Sunday, November 25, 2007

Notes from NAMP #2

Direct mail in the New Frontier: Here to Stay or Only a Click Away
Catherine Carter, Broward Center for the Performing Arts, Ft. Lauderdale, FL; Shelly Felder and Howard Levine, 92nd Street Y, New York City; Rick Lester, Target Resource Group, Woodland Park, CO; Laura Sullivan, Penn State’s Center for the Performing Arts, University Park, PA

In 2006, direct marketers mailed 116 billion pieces of direct mail. Quantity increased by 15% over the previous year, primarily because there is no spam filter to get through or “Do Not Call” list to deal with. Plus many people seem to prefer a tangible, paper offer. Direct mail expenditures in 2006 were $59 billion.

  • National response rate for all offers was 2.15%
  • On a national average, one year lapsed subscribers had a response rate of 3.3%, traded names 0.14%, rented names 0.05%, and current single ticket buyers 2.6%. It was suggested that it is too expensive to mail to rented names.
  • New rule is in place: always step on your offer. Usually you will mail first, then you should follow up with an e-mail solicitation. Houston Ballet sent out a postcard and had a 3% response rate. Then they sent out a postcard and followed up with an e-mail and got a 4.5% response rate.
  • Even though people are not responding by mailing in an order form, Target Resource Group has found that people refer to the order panel before they go online. When they removed the order panel, they got a lower response rate.
  • A/B test everything. What offers work best, which list segments work, sequence of mailing
  • Increase the frequency of your message in front of the target groups which regularly over produce on mailings.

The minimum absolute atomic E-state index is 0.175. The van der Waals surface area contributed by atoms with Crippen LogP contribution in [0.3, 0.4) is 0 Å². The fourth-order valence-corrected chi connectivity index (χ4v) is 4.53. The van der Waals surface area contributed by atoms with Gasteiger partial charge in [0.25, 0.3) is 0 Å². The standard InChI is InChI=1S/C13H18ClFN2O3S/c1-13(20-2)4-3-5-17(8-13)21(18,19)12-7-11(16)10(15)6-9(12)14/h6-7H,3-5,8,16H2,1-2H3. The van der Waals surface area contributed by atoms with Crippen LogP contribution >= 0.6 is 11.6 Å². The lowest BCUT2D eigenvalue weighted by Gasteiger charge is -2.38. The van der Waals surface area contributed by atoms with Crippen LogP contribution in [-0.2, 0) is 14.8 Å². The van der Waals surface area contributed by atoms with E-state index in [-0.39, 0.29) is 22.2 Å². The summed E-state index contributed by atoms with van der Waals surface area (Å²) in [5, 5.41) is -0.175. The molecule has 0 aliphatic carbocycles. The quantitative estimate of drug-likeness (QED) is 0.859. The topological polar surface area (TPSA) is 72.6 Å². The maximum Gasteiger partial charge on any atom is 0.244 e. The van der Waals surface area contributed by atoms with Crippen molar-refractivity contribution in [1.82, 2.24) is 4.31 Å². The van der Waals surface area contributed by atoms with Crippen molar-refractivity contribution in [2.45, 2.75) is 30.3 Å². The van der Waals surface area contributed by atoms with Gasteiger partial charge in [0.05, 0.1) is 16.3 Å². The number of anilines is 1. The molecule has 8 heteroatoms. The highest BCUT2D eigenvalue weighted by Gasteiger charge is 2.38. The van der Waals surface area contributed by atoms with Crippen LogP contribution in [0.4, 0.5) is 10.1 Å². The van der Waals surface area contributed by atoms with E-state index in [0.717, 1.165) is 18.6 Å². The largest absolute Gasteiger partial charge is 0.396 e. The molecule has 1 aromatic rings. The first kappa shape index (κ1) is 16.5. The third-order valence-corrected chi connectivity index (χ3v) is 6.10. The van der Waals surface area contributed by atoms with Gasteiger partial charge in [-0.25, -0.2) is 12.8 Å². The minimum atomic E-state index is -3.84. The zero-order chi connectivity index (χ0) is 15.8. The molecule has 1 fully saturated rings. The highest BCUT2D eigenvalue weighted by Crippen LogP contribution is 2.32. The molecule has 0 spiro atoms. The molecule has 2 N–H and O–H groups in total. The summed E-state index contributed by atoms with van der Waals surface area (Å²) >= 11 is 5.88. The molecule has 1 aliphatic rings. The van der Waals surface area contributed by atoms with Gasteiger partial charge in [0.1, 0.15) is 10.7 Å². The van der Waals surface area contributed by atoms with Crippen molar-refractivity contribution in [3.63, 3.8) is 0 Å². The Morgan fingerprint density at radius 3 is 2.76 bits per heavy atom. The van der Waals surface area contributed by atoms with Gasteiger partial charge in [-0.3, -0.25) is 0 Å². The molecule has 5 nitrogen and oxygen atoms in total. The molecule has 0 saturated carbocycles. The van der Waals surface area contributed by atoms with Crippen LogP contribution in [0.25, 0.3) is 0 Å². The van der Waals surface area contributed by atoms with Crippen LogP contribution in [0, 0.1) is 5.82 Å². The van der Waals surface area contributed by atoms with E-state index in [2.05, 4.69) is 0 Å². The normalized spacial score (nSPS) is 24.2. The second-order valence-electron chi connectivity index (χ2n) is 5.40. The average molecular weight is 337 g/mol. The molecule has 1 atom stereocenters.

• Nationally 96% of all subscribers come from contacts already in an organization’s database and only 3.5% come from trades, while 0.4% come from rented names. It should be noted that of the 96% of all subscribers within an organization’s database, on average 6% of all subscribers are on the organization’s “do not contact” list.
  • We should build a predictive model of people who are likely to respond and then target lists with this predictive model.
  • The 92nd Street Y covers events around the country on their website and then they tie it back into their programming. Often other blogs pick up their articles and link back to their website or blog.
  • YouTube has now launched a non-profit channel. The 92nd Street Y video was featured as the non-profit video of the week, and had over 100,000 views. YouTube now gives non-profits their own landing page which can be tailored with your graphic identity.
  • They also started making restaurant reservations on behalf of their ticket buyers through

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